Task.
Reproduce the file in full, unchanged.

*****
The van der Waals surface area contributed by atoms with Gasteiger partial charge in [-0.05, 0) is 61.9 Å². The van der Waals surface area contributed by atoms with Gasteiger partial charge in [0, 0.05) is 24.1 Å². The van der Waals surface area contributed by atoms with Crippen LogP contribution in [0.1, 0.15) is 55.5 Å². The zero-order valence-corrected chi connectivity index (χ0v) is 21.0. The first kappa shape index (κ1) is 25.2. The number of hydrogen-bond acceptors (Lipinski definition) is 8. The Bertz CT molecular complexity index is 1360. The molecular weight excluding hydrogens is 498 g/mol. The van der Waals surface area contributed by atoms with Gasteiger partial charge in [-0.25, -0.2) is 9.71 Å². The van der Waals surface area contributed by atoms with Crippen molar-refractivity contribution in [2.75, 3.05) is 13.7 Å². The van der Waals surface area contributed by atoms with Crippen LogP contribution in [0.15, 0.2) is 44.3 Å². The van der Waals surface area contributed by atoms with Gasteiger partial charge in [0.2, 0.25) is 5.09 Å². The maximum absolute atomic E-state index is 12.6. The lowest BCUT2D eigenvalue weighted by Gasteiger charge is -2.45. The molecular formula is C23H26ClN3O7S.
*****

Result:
The van der Waals surface area contributed by atoms with Gasteiger partial charge in [-0.05, 0) is 61.9 Å². The van der Waals surface area contributed by atoms with Gasteiger partial charge in [0, 0.05) is 24.1 Å². The van der Waals surface area contributed by atoms with Crippen LogP contribution in [0.1, 0.15) is 55.5 Å². The zero-order valence-corrected chi connectivity index (χ0v) is 21.0. The first kappa shape index (κ1) is 25.2. The number of hydrogen-bond acceptors (Lipinski definition) is 8. The Bertz CT molecular complexity index is 1360. The molecular weight excluding hydrogens is 498 g/mol. The van der Waals surface area contributed by atoms with Gasteiger partial charge in [-0.25, -0.2) is 9.71 Å². The van der Waals surface area contributed by atoms with Crippen molar-refractivity contribution in [2.75, 3.05) is 13.7 Å². The van der Waals surface area contributed by atoms with Crippen LogP contribution in [0.15, 0.2) is 44.3 Å². The van der Waals surface area contributed by atoms with Gasteiger partial charge in [0.2, 0.25) is 5.09 Å². The maximum absolute atomic E-state index is 12.6. The lowest BCUT2D eigenvalue weighted by Gasteiger charge is -2.45. The molecular formula is C23H26ClN3O7S.